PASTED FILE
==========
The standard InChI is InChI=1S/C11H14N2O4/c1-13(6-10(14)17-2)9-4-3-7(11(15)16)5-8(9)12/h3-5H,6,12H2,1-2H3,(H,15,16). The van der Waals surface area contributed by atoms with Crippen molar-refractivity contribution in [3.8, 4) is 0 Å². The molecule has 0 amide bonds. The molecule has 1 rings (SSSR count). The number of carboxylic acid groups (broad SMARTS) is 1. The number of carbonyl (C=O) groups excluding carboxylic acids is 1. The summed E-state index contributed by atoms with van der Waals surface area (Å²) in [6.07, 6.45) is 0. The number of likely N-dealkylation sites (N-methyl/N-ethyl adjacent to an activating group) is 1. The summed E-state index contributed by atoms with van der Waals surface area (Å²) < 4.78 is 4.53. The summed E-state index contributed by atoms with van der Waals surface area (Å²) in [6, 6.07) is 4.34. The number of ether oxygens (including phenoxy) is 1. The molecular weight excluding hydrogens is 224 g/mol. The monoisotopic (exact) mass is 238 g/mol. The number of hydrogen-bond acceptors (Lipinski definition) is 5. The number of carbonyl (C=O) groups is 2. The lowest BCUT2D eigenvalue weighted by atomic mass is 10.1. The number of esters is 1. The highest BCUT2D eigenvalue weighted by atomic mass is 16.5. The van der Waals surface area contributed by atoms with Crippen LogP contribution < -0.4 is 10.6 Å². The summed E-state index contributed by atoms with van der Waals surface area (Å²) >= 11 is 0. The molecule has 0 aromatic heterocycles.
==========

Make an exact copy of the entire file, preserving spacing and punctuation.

The standard InChI is InChI=1S/C11H14N2O4/c1-13(6-10(14)17-2)9-4-3-7(11(15)16)5-8(9)12/h3-5H,6,12H2,1-2H3,(H,15,16). The van der Waals surface area contributed by atoms with Crippen molar-refractivity contribution in [3.8, 4) is 0 Å². The molecule has 0 amide bonds. The molecule has 1 rings (SSSR count). The number of carboxylic acid groups (broad SMARTS) is 1. The number of carbonyl (C=O) groups excluding carboxylic acids is 1. The summed E-state index contributed by atoms with van der Waals surface area (Å²) in [6.07, 6.45) is 0. The number of likely N-dealkylation sites (N-methyl/N-ethyl adjacent to an activating group) is 1. The summed E-state index contributed by atoms with van der Waals surface area (Å²) < 4.78 is 4.53. The summed E-state index contributed by atoms with van der Waals surface area (Å²) in [6, 6.07) is 4.34. The number of ether oxygens (including phenoxy) is 1. The molecular weight excluding hydrogens is 224 g/mol. The monoisotopic (exact) mass is 238 g/mol. The number of hydrogen-bond acceptors (Lipinski definition) is 5. The number of carbonyl (C=O) groups is 2. The lowest BCUT2D eigenvalue weighted by atomic mass is 10.1. The number of esters is 1. The highest BCUT2D eigenvalue weighted by atomic mass is 16.5. The van der Waals surface area contributed by atoms with Crippen LogP contribution < -0.4 is 10.6 Å². The summed E-state index contributed by atoms with van der Waals surface area (Å²) >= 11 is 0. The molecule has 0 aromatic heterocycles.